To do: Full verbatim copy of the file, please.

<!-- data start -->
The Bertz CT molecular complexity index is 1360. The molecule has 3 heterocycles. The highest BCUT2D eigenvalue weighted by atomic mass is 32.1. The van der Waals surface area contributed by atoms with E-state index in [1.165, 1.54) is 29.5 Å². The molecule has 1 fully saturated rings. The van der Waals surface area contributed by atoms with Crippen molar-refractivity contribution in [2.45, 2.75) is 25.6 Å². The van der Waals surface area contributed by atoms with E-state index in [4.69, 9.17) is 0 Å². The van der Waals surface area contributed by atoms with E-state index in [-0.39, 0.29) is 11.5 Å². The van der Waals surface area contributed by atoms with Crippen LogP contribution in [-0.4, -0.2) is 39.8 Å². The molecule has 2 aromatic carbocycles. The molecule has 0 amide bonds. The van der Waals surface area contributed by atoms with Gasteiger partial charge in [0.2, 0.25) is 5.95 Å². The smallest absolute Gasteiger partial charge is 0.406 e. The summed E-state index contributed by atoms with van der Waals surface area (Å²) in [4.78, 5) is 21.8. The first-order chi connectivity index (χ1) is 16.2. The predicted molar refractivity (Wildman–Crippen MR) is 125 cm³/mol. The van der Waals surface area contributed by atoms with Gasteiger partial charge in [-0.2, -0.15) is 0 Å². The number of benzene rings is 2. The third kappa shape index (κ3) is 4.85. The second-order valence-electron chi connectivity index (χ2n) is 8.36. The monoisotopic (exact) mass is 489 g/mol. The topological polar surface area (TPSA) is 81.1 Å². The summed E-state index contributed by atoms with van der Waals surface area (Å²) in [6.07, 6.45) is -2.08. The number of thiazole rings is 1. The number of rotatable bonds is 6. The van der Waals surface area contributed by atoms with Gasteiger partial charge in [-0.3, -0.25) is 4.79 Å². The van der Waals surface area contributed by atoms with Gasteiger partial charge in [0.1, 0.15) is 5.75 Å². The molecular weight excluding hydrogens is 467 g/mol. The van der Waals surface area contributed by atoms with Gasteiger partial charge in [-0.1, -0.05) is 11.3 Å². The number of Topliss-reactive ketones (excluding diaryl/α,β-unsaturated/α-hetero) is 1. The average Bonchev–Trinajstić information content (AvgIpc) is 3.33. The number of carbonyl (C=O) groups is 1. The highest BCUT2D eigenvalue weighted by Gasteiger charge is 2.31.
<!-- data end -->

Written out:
The Bertz CT molecular complexity index is 1360. The molecule has 3 heterocycles. The highest BCUT2D eigenvalue weighted by atomic mass is 32.1. The van der Waals surface area contributed by atoms with E-state index in [1.165, 1.54) is 29.5 Å². The molecule has 1 fully saturated rings. The van der Waals surface area contributed by atoms with Crippen molar-refractivity contribution in [2.45, 2.75) is 25.6 Å². The van der Waals surface area contributed by atoms with E-state index in [4.69, 9.17) is 0 Å². The van der Waals surface area contributed by atoms with E-state index in [-0.39, 0.29) is 11.5 Å². The van der Waals surface area contributed by atoms with Crippen LogP contribution in [-0.4, -0.2) is 39.8 Å². The molecule has 2 aromatic carbocycles. The molecule has 0 amide bonds. The van der Waals surface area contributed by atoms with Gasteiger partial charge in [0.2, 0.25) is 5.95 Å². The smallest absolute Gasteiger partial charge is 0.406 e. The summed E-state index contributed by atoms with van der Waals surface area (Å²) in [4.78, 5) is 21.8. The first-order chi connectivity index (χ1) is 16.2. The predicted molar refractivity (Wildman–Crippen MR) is 125 cm³/mol. The van der Waals surface area contributed by atoms with Gasteiger partial charge in [-0.2, -0.15) is 0 Å². The number of benzene rings is 2. The third kappa shape index (κ3) is 4.85. The second-order valence-electron chi connectivity index (χ2n) is 8.36. The monoisotopic (exact) mass is 489 g/mol. The topological polar surface area (TPSA) is 81.1 Å². The summed E-state index contributed by atoms with van der Waals surface area (Å²) in [6.07, 6.45) is -2.08. The number of thiazole rings is 1. The number of rotatable bonds is 6. The van der Waals surface area contributed by atoms with Gasteiger partial charge in [-0.3, -0.25) is 4.79 Å². The van der Waals surface area contributed by atoms with Gasteiger partial charge in [0.1, 0.15) is 5.75 Å². The molecular weight excluding hydrogens is 467 g/mol. The van der Waals surface area contributed by atoms with Gasteiger partial charge in [-0.1, -0.05) is 11.3 Å². The number of Topliss-reactive ketones (excluding diaryl/α,β-unsaturated/α-hetero) is 1. The average Bonchev–Trinajstić information content (AvgIpc) is 3.33. The number of carbonyl (C=O) groups is 1. The highest BCUT2D eigenvalue weighted by Gasteiger charge is 2.31.